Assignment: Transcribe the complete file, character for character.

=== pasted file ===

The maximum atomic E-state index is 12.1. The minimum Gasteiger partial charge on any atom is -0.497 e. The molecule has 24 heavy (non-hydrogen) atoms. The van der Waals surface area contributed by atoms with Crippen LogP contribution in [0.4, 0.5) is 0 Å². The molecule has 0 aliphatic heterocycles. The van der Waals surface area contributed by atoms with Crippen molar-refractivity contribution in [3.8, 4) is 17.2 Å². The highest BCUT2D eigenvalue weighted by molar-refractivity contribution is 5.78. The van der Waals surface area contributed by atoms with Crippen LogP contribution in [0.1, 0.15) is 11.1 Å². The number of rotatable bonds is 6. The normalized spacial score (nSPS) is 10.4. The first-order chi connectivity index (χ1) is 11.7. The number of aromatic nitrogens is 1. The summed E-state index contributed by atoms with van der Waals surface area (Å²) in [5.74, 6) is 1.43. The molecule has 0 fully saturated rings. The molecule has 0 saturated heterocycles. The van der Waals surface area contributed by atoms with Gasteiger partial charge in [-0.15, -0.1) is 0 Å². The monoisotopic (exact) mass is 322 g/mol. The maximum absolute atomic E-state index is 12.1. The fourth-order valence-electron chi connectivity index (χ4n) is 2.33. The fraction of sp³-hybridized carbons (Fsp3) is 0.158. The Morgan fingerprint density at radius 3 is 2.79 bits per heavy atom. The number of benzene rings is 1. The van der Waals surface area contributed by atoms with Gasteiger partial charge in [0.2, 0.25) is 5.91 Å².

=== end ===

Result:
The maximum atomic E-state index is 12.1. The minimum Gasteiger partial charge on any atom is -0.497 e. The molecule has 24 heavy (non-hydrogen) atoms. The van der Waals surface area contributed by atoms with Crippen LogP contribution in [0.4, 0.5) is 0 Å². The molecule has 0 aliphatic heterocycles. The van der Waals surface area contributed by atoms with Crippen molar-refractivity contribution in [3.8, 4) is 17.2 Å². The highest BCUT2D eigenvalue weighted by molar-refractivity contribution is 5.78. The van der Waals surface area contributed by atoms with Crippen LogP contribution in [0.1, 0.15) is 11.1 Å². The number of rotatable bonds is 6. The normalized spacial score (nSPS) is 10.4. The first-order chi connectivity index (χ1) is 11.7. The number of aromatic nitrogens is 1. The summed E-state index contributed by atoms with van der Waals surface area (Å²) in [5.74, 6) is 1.43. The molecule has 0 fully saturated rings. The molecule has 0 saturated heterocycles. The van der Waals surface area contributed by atoms with Gasteiger partial charge in [-0.15, -0.1) is 0 Å². The monoisotopic (exact) mass is 322 g/mol. The maximum absolute atomic E-state index is 12.1. The fourth-order valence-electron chi connectivity index (χ4n) is 2.33. The fraction of sp³-hybridized carbons (Fsp3) is 0.158. The Morgan fingerprint density at radius 3 is 2.79 bits per heavy atom. The number of benzene rings is 1. The van der Waals surface area contributed by atoms with Gasteiger partial charge in [0.2, 0.25) is 5.91 Å².